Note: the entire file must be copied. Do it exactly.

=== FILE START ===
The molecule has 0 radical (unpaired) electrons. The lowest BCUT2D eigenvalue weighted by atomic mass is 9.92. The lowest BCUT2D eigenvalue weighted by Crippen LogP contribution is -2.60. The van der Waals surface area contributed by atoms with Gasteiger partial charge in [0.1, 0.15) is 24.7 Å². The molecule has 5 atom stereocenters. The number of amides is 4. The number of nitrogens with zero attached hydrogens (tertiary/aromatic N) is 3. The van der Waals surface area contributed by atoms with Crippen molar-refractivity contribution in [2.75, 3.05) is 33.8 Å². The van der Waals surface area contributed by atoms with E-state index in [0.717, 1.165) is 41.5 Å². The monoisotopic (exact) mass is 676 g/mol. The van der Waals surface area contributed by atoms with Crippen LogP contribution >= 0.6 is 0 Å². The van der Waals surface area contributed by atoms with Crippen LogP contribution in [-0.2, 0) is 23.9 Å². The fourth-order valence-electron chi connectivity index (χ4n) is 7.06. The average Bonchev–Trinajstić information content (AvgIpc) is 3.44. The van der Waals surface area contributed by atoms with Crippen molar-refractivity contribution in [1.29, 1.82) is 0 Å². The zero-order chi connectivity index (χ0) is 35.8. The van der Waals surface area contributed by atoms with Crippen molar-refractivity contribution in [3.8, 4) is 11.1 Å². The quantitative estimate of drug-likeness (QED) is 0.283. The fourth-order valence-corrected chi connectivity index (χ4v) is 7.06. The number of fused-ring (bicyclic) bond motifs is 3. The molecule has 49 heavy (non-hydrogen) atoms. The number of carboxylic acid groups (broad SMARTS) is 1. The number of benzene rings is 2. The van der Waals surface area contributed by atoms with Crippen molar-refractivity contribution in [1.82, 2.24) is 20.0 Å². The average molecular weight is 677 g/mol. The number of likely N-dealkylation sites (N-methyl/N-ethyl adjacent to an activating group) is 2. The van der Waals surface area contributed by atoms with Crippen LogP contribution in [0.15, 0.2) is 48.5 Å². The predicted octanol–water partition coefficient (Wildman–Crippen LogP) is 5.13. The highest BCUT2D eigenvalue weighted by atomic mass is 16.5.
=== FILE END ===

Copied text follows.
The molecule has 0 radical (unpaired) electrons. The lowest BCUT2D eigenvalue weighted by atomic mass is 9.92. The lowest BCUT2D eigenvalue weighted by Crippen LogP contribution is -2.60. The van der Waals surface area contributed by atoms with Gasteiger partial charge in [0.1, 0.15) is 24.7 Å². The molecule has 5 atom stereocenters. The number of amides is 4. The number of nitrogens with zero attached hydrogens (tertiary/aromatic N) is 3. The van der Waals surface area contributed by atoms with Crippen molar-refractivity contribution in [2.75, 3.05) is 33.8 Å². The van der Waals surface area contributed by atoms with E-state index in [0.717, 1.165) is 41.5 Å². The monoisotopic (exact) mass is 676 g/mol. The van der Waals surface area contributed by atoms with Crippen LogP contribution >= 0.6 is 0 Å². The van der Waals surface area contributed by atoms with Crippen LogP contribution in [-0.2, 0) is 23.9 Å². The fourth-order valence-electron chi connectivity index (χ4n) is 7.06. The average Bonchev–Trinajstić information content (AvgIpc) is 3.44. The van der Waals surface area contributed by atoms with Crippen molar-refractivity contribution in [1.29, 1.82) is 0 Å². The zero-order chi connectivity index (χ0) is 35.8. The van der Waals surface area contributed by atoms with Crippen molar-refractivity contribution in [3.8, 4) is 11.1 Å². The quantitative estimate of drug-likeness (QED) is 0.283. The fourth-order valence-corrected chi connectivity index (χ4v) is 7.06. The number of fused-ring (bicyclic) bond motifs is 3. The molecule has 49 heavy (non-hydrogen) atoms. The number of carboxylic acid groups (broad SMARTS) is 1. The number of benzene rings is 2. The van der Waals surface area contributed by atoms with Crippen molar-refractivity contribution in [1.82, 2.24) is 20.0 Å². The average molecular weight is 677 g/mol. The number of likely N-dealkylation sites (N-methyl/N-ethyl adjacent to an activating group) is 2. The van der Waals surface area contributed by atoms with Crippen LogP contribution in [0.15, 0.2) is 48.5 Å². The predicted octanol–water partition coefficient (Wildman–Crippen LogP) is 5.13. The highest BCUT2D eigenvalue weighted by atomic mass is 16.5.